In Jewish tradition, it is customary during a funeral, especially a funeral for one’s spouse, to ask for forgiveness from the deceased spouse for any transgressions that may have occurred throughout the entire marriage. Clearly, after 54 years of marriage, one would think that we would have plenty to ask forgiveness for. Maybe an ill thought, a bad word spoken in anger, something, anything and yet, during the funeral of the great Rabbi Shlomo Zalman Auerbach’s wife, people were stunned to hear the following message out of the mouth of the great Rabbi himself:
“Although it is customary to ask forgiveness from a person that has passed on,” “I shall not do so. Throughout our entire marriage we never offended or hurt one another. We conducted our lives according to the laws that govern our faith, and I have no reason to ask her forgiveness.”
After many, many years of marriage and what must feel like a lifetime, how could he utter those words with complete confidence? Surely one must have something to be forgiven for, no?
The Rabbi, a great teacher who was described as a “Gentle Giant”, once told a story that I feel shows a great sign of self-control. And better yet a “work around” that can be used in every aspect of todays life, especially in the business environment. He stated that everyday before he walked into his house, a home in which his lovely wife (Chaya Rivkah Ruchamkin) would be waiting to greet him, prior to walking through his front door, he would eat 2 COOKIES before entering the dwelling. He did this in preparation for the “unexpected.” What if dinner wasn’t ready? He didn’t want his hunger pangs to inflict any ills on anyone, especially not his wife, so he prepared ahead of time. 2 cookies, everyday before entering his home controlled any ravenous hunger pangs and thus caused the Rabbi to remain in control.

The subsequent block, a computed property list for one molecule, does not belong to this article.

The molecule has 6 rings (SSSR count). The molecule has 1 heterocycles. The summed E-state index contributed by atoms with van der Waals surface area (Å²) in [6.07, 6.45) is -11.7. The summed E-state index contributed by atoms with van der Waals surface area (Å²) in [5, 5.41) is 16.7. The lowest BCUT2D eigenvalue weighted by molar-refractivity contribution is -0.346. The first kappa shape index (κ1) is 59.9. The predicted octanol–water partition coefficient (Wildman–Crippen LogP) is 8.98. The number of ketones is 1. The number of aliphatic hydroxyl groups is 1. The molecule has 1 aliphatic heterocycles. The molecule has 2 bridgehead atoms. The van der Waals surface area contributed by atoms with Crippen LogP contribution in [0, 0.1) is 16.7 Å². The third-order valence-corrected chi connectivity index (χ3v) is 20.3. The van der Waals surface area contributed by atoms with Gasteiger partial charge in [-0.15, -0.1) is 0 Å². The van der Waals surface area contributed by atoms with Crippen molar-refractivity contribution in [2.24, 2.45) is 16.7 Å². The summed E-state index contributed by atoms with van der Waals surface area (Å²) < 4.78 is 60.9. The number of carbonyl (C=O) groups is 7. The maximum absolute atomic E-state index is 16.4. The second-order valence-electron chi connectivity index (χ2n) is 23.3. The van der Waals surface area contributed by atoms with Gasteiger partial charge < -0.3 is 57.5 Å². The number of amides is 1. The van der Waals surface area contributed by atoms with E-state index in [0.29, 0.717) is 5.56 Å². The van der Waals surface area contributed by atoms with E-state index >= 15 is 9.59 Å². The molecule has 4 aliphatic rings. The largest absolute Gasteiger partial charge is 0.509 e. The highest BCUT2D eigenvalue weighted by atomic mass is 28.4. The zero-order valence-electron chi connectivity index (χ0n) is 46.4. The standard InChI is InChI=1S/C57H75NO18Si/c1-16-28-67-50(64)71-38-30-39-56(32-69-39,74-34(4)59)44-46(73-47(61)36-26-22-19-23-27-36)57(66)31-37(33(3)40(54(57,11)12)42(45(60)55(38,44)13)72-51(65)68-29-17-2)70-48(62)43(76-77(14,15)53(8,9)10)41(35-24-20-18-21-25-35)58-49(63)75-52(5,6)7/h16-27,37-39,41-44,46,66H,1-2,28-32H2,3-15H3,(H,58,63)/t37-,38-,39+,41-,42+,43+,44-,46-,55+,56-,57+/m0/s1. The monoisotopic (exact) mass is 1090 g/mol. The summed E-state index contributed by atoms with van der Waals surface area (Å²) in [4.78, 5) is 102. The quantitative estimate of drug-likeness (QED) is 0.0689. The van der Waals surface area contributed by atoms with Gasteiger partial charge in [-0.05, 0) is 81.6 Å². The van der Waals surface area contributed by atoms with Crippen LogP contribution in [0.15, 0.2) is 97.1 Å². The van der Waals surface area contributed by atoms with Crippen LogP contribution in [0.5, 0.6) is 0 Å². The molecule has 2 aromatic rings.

My question to you today is, What is Your Cookie?
What do you do everyday in anticipation for your less than perfect reaction? Reactions that if not anticipated ahead of time would hinder your progress in all you do or say. It is time to find your cookie. “Stack the deck” as we say in business. Don’t be blind to the behavioral traits you have that can cause an undesirable reaction. Don’t just stand there and say that you know you have this habit and you are “working” on breaking it. Work around it. Use the cookie and walk through life knowing you are in control of your thoughts, actions and ultimately your life and the way you want it to play out.
Develop a thorough understanding of what may cause you to react according to your surroundings and allow for a design to circumvent, that which may cause your legacy to be tainted. Like the Rabbi, whom, upon his death had a turnout of nearly 500,000 people at his funeral, you want to be remembered for your greatness in all areas of your life too; family, friends and not just business.
What are they going to think when you are not only gone, but simply when you step out of the room.
Leave your mark starting today……………What is your cookie?